I’m sure each vehicle will have its own characteristics. Be sure to check the owner’s manual for towing specifications, stay within it’s limits and you should be fine. Modify later if you desire.
Pete & "Bosker". TV - '18 F150 Super-cab Fx4; RV - "The Wonder Egg"; '08 Elite, Hull Number 014.
Travel blog of 1st 10 years' wanderings - http://www.peteandthewonderegg.blogspot.comMay 13, 2008 at 3:05 am #13902
I believe that the WDH is more for smaller or Front Wheel Drive vehicles as its purpose is to shift tongue weight to the front. My primary tow vehicle is a V8 1/2 ton Chevy 1500 with an extra spring and my girlfriends Chevy TrailBlazer 6 cyl and neither one has shown a need for a sway bar or WDH. I believe that this is because of the sprung suspension. I have about 6,000 miles on ‘Ollie’ and it tows easier than my previous 2 Casitas with sway bars with the same vehicle. JMHO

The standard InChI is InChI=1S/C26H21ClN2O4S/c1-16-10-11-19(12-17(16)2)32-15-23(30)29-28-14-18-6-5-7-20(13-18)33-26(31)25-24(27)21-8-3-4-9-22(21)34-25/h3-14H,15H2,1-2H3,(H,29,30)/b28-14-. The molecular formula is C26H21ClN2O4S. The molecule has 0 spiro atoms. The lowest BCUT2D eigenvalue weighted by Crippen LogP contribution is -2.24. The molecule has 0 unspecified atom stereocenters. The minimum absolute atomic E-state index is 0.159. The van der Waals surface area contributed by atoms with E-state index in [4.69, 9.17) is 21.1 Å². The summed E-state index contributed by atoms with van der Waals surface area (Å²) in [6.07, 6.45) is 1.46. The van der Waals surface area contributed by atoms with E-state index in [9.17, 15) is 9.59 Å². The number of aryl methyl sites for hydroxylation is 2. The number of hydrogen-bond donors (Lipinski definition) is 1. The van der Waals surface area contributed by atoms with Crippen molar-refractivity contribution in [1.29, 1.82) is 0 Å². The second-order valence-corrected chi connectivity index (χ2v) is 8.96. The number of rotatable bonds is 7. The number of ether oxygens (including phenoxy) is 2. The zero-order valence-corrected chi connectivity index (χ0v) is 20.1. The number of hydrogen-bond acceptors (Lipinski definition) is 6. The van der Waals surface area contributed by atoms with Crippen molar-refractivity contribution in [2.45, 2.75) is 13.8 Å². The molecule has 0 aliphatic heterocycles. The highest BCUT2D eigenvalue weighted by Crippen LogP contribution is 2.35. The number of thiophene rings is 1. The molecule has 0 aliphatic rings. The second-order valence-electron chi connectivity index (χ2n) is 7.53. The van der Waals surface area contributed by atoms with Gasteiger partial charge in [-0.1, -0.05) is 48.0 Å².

What are you planning for a tow vehicle????
ChuckMay 13, 2008 at 4:49 am #13904
Thanks for your response! It’s good to hear that you have not noticed the need for a WDH towing the Oliver with your girlfriend’s Trailblazer 6 cylinder. Our initial tow vehicle will be a 2002 1/2 ton Suburban 1500. There’s plenty of towing ability there, I know, but it doesn’t have any additional springs or heavy duty suspension. What I am finding interesting is that several folks are not using WDH’s, but their tow vehicles either already have extra suspension aids (extra springs, air lift kits, etc.) for the rear, or they are getting them installed because they have decided that they need them when towing the Oliver, to handle the tongue weight, even though it relatively light. On the other hand, I haven’t seen anything on the Oliver Forums that indicates that anyone has considered using a WDH. I just wonder if the enclosed tongue of the Oliver would make it extremely difficult or impossible to install the clamps to capture the WDH bars.
Thanks, again, for your response! Anyone else?
SteveMay 15, 2008 at 10:25 pm #13920